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Talking points and contact information for letters to HHS Secretary Sebelius

Published Mar 25, 2011

The following talking points are for use in conjunction with the call to action issued March 25, 2011. As always, please adapt and expand as needed to suit your unique voice.

  • April 7th, 2011 will mark the third anniversary of the National Institutes of Health's (NIH) highly successful Public Access Policy. 
  • It’s the first U.S. policy to ensure that members of the public – including [the groups you believe benefit from access] – have guaranteed, free, online access to articles reporting on the results of research that their tax dollars support.
  • On behalf of [describe your organization], we ask that you consider immediately expanding the NIH Public Access Policy to all other Department of Health & Human Services’ (HHS) agencies.
  • Doing so will further enhance the value of the public’s annual $60 billion investment in scientific research.
  • [Why public access is important to your organization and how you have benefited from the success of the NIH policy]
  • The NIH policy simply requires that researchers who are funded by the NIH submit a copy of all final peer-reviewed article manuscripts that report on their research to the agency’s digital archive, PubMed Central (PMC). 
  • PMC contains more than two million full text articles, which are accessed by nearly half a million users every day from all sectors of the public – highlighting the demand for this important layer of information.
  •  Just as critically, the full-text digital articles now contained in PubMed Central are linked to a wide array of other publicly accessible databases at the NIH, facilitating the ability to move seamlessly between articles and data, and apply new and cutting-edge computational tools and techniques to the entire collection of NIH-funded research results.
  • The expansion of the NIH policy to other HHS agencies will open up connections to additional crucial resources that our nation’s scientists require to carry out truly comprehensive biomedical research in this digital age.  
  • Requiring public access to articles reporting on the results of HHS-funded research results will also ensure that all members of the public have fast and fair access to the results of the research that their tax dollars support – and for which the success of the NIH policy demonstrates a deep demand.
  • Thanks and invitation to discuss further.



The Honorable Kathleen Sebelius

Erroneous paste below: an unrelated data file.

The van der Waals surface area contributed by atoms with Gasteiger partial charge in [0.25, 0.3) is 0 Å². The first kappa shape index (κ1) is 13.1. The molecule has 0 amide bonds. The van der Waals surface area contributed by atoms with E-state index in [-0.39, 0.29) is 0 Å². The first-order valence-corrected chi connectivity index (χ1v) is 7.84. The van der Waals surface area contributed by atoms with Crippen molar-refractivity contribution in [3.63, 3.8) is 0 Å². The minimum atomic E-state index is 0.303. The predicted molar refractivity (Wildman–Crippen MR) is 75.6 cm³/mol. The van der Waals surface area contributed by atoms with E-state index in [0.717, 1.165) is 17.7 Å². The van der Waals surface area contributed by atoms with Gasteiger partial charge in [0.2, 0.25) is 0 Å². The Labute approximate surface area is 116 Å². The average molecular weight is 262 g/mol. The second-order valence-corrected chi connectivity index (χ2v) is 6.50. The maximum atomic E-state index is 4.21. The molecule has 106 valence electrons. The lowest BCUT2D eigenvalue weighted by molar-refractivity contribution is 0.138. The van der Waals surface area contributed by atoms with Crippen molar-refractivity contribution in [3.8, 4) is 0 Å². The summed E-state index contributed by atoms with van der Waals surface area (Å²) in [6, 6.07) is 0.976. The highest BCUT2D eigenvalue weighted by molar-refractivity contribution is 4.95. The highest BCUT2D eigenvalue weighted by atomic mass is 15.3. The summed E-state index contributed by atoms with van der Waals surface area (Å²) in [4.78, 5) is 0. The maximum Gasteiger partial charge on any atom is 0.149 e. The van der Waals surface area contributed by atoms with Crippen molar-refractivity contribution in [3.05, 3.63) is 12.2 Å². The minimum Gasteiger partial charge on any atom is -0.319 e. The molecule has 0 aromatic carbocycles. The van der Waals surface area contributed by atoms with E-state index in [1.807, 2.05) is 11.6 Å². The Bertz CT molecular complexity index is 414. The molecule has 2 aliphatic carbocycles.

Secretary of Health and Human Services

Office of the Secretary, United States Department of Health and Human Services

Hubert H. Humphrey Building

200 Independence Avenue, SW, Room 120F

Washington, DC 20201                 

Email: kathleen.sebelius@hhs.gov

Fax: 202-690-7203 

cc: Thomas Frieden, M.D., M.P.H, Director, Centers for Disease Control and Prevention, HHS 


      Carolyn M. Clancy, M.D., Director, Agency for Healthcare Research and Quality, HHS


      Margaret Hamburg, M.D., Commissioner, Food and Drug Administration, HHS



2 comment(s) on this page. Add your own comment below.

Mar 27, 2011 9:03am [ 1 ]

I strongly urge extending the NIH Public Access Policy to all federal funding agencies (as proposed in the FRPAA and OSTP).

I also suggest updating the policy so that it encourages and facilitates the adoption and implementation of complementary public access policies by universities and research institutions by specifying that the public access requirement can be fulfilled by depositing locally, in the fundee's own institutional open access repository.

Not all research is federally funded, but virtually all federal fundees are institutionally affiliated, and most universities and research institutions already have institutional open access repositories (http://roar.eprints.org).

An increasing number of universities and research institutions are also contemplating adopting an open access policy (as Harvard, MIT, and over a hundred other universities worldwide have done): http://roarmap.eprints.org).

The goal is global open access to research findings, and it is especially important now that policies should be designed to collaborate and reinforce one another, rather than to compete.

It should only be necessary for an author to deposit once, and the simplest and most natural solution is to deposit institutionally and then harvest centrally (and automatically) to PubMed Central and any other desired central search site.

See: "How to Integrate University and Funder Open Access Mandates" http://openaccess.eprints.org/index.php?/archives/369-guid.html

and http://bit.ly/ostp-frpaa

Susan Strauss
Apr 8, 2011 10:42am [ 2 ]

As the family member of a Long QT child whose father died in his sleep from SADS, I strongly encourage the public access of information from NIH and other research institutions. It is very important that families and volunteers have the latest research and medical information to accurately inform the communities, schools, coaches, and volunteers. Information saves lives.

Thank you,

Susan Strauss

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